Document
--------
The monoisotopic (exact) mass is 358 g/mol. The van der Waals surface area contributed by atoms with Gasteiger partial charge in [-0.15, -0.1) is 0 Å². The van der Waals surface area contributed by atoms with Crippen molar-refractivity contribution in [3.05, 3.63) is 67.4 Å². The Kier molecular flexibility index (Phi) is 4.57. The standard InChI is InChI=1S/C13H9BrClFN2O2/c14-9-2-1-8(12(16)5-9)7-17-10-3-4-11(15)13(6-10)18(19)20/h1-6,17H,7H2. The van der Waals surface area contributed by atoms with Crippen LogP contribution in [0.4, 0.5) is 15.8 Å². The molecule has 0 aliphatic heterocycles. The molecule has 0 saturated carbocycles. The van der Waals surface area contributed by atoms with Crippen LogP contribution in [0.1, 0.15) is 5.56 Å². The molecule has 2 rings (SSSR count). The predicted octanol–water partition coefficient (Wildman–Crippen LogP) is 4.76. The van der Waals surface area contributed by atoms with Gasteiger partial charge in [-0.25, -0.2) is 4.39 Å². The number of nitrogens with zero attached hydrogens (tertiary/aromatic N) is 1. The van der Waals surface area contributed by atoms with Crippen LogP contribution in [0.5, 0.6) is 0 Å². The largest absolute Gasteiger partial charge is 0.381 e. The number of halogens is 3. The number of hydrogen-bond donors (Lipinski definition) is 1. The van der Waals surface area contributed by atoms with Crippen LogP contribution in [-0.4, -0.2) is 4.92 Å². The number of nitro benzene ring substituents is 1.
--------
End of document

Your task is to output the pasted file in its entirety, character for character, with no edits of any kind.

The monoisotopic (exact) mass is 358 g/mol. The van der Waals surface area contributed by atoms with Gasteiger partial charge in [-0.15, -0.1) is 0 Å². The van der Waals surface area contributed by atoms with Crippen molar-refractivity contribution in [3.05, 3.63) is 67.4 Å². The Kier molecular flexibility index (Phi) is 4.57. The standard InChI is InChI=1S/C13H9BrClFN2O2/c14-9-2-1-8(12(16)5-9)7-17-10-3-4-11(15)13(6-10)18(19)20/h1-6,17H,7H2. The van der Waals surface area contributed by atoms with Crippen LogP contribution in [0.4, 0.5) is 15.8 Å². The molecule has 0 aliphatic heterocycles. The molecule has 0 saturated carbocycles. The van der Waals surface area contributed by atoms with Crippen LogP contribution in [0.1, 0.15) is 5.56 Å². The molecule has 2 rings (SSSR count). The predicted octanol–water partition coefficient (Wildman–Crippen LogP) is 4.76. The van der Waals surface area contributed by atoms with Gasteiger partial charge in [-0.25, -0.2) is 4.39 Å². The number of nitrogens with zero attached hydrogens (tertiary/aromatic N) is 1. The van der Waals surface area contributed by atoms with Crippen LogP contribution in [0.5, 0.6) is 0 Å². The largest absolute Gasteiger partial charge is 0.381 e. The number of halogens is 3. The number of hydrogen-bond donors (Lipinski definition) is 1. The van der Waals surface area contributed by atoms with Crippen LogP contribution in [-0.4, -0.2) is 4.92 Å². The number of nitro benzene ring substituents is 1.